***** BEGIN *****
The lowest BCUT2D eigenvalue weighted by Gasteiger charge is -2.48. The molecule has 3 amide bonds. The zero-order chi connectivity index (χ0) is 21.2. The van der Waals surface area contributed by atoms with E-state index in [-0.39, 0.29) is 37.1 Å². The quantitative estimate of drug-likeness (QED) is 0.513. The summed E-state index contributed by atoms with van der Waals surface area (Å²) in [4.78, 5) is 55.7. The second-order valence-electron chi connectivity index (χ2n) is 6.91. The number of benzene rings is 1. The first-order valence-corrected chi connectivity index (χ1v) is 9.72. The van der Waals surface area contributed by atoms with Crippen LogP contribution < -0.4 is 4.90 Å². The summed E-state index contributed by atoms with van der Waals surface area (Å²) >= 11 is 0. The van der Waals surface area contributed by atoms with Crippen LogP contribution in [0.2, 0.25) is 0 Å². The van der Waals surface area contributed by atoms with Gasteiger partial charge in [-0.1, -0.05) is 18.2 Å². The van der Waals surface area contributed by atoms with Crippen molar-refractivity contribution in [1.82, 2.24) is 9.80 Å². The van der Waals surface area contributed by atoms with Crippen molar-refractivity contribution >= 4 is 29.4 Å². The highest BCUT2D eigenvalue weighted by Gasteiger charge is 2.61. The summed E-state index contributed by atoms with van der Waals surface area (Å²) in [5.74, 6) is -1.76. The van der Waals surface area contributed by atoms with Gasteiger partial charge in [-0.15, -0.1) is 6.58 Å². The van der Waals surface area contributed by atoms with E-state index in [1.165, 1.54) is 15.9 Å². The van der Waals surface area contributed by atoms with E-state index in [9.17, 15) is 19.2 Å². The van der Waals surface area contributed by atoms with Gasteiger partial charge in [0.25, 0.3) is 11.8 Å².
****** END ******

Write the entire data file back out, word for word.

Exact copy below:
The lowest BCUT2D eigenvalue weighted by Gasteiger charge is -2.48. The molecule has 3 amide bonds. The zero-order chi connectivity index (χ0) is 21.2. The van der Waals surface area contributed by atoms with E-state index in [-0.39, 0.29) is 37.1 Å². The quantitative estimate of drug-likeness (QED) is 0.513. The summed E-state index contributed by atoms with van der Waals surface area (Å²) in [4.78, 5) is 55.7. The second-order valence-electron chi connectivity index (χ2n) is 6.91. The number of benzene rings is 1. The first-order valence-corrected chi connectivity index (χ1v) is 9.72. The van der Waals surface area contributed by atoms with Crippen LogP contribution < -0.4 is 4.90 Å². The summed E-state index contributed by atoms with van der Waals surface area (Å²) >= 11 is 0. The van der Waals surface area contributed by atoms with Crippen LogP contribution in [0.2, 0.25) is 0 Å². The van der Waals surface area contributed by atoms with Gasteiger partial charge in [-0.1, -0.05) is 18.2 Å². The van der Waals surface area contributed by atoms with Crippen molar-refractivity contribution in [1.82, 2.24) is 9.80 Å². The van der Waals surface area contributed by atoms with Crippen molar-refractivity contribution >= 4 is 29.4 Å². The highest BCUT2D eigenvalue weighted by Gasteiger charge is 2.61. The summed E-state index contributed by atoms with van der Waals surface area (Å²) in [5.74, 6) is -1.76. The van der Waals surface area contributed by atoms with Gasteiger partial charge in [-0.15, -0.1) is 6.58 Å². The van der Waals surface area contributed by atoms with E-state index in [1.165, 1.54) is 15.9 Å². The van der Waals surface area contributed by atoms with E-state index in [9.17, 15) is 19.2 Å². The van der Waals surface area contributed by atoms with Gasteiger partial charge in [0.25, 0.3) is 11.8 Å².